Whilst children have largely been spared from the medical effect of COVID-19, they have faced significant disruption to their education. This has been profound for primary school pupils, although the effect for secondary school students has also been significant. The average figures presented in this analysis are unlikely to be relevant to any individual, as the extent of remote learning has differed significantly. The analysis also shows the disproportionate effect that remote learning has had on more disadvantaged students. Schools and policymakers therefore cannot take a broad-brush approach in rectifying the issues associated with remote learning.
What does the chart show?
The chart displays the proportion of topics covered in school by remote learners as a proportion of the topics covered by children that attended school. The data is split by the prevalence of children eligible for free school meals. Quartile 1 represents schools with the lowest proportion of free school meals eligibility, whilst quartile 4 includes schools with the highest proportion of free school meals eligibility. The smaller chart also displays the proportion of topics covered by remote learners, comparing primary and secondary schools.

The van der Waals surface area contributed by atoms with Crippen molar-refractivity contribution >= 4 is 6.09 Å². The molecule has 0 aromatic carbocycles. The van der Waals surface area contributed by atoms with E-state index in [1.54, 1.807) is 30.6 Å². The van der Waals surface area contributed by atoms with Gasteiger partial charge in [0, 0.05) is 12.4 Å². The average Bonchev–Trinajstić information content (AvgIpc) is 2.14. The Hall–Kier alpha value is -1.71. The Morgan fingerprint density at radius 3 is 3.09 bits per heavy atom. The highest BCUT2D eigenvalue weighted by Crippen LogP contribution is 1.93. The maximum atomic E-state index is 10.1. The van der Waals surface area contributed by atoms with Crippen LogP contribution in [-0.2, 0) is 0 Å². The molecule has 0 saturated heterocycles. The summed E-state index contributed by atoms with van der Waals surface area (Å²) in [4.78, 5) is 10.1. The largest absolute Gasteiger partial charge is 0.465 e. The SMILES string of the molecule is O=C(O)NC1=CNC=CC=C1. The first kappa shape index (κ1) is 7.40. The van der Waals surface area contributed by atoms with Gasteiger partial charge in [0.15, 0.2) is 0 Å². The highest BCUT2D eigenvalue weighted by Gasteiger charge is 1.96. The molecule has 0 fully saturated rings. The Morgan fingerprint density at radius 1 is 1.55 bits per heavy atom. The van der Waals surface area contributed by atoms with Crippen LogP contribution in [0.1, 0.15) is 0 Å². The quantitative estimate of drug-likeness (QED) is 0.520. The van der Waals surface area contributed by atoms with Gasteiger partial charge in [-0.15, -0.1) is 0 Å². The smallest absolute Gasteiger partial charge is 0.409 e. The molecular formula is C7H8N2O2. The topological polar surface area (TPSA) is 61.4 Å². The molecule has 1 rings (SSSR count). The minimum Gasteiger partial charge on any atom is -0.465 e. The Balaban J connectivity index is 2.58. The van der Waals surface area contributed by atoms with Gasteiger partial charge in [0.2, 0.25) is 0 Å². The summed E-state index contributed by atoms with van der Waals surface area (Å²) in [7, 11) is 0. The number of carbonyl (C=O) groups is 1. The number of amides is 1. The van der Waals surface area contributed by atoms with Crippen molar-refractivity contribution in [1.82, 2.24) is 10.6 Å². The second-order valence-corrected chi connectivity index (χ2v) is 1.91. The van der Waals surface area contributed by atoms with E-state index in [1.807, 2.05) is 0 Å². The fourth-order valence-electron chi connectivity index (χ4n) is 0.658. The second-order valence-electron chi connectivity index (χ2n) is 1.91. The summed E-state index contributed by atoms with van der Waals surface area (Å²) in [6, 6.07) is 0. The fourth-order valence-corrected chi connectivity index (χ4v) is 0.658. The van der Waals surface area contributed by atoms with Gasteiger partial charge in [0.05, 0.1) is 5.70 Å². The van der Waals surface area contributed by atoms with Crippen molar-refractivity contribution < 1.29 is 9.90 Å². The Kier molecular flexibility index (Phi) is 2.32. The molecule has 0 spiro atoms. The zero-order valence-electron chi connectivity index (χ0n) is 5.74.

Why is the chart interesting?
The pandemic caused incredible disruption to children’s learning as schools scrambled to educate students in their homes. Even as national lockdowns ended, a large number of students logged into remote lessons, or completed independent work at home, due to outbreaks in schools and year groups. The majority, if not all students have felt a significant impact on their learning since the start of the pandemic. What has been less clear, however, is the magnitude of this impact. The chart above sheds some light on those that have been hit the hardest.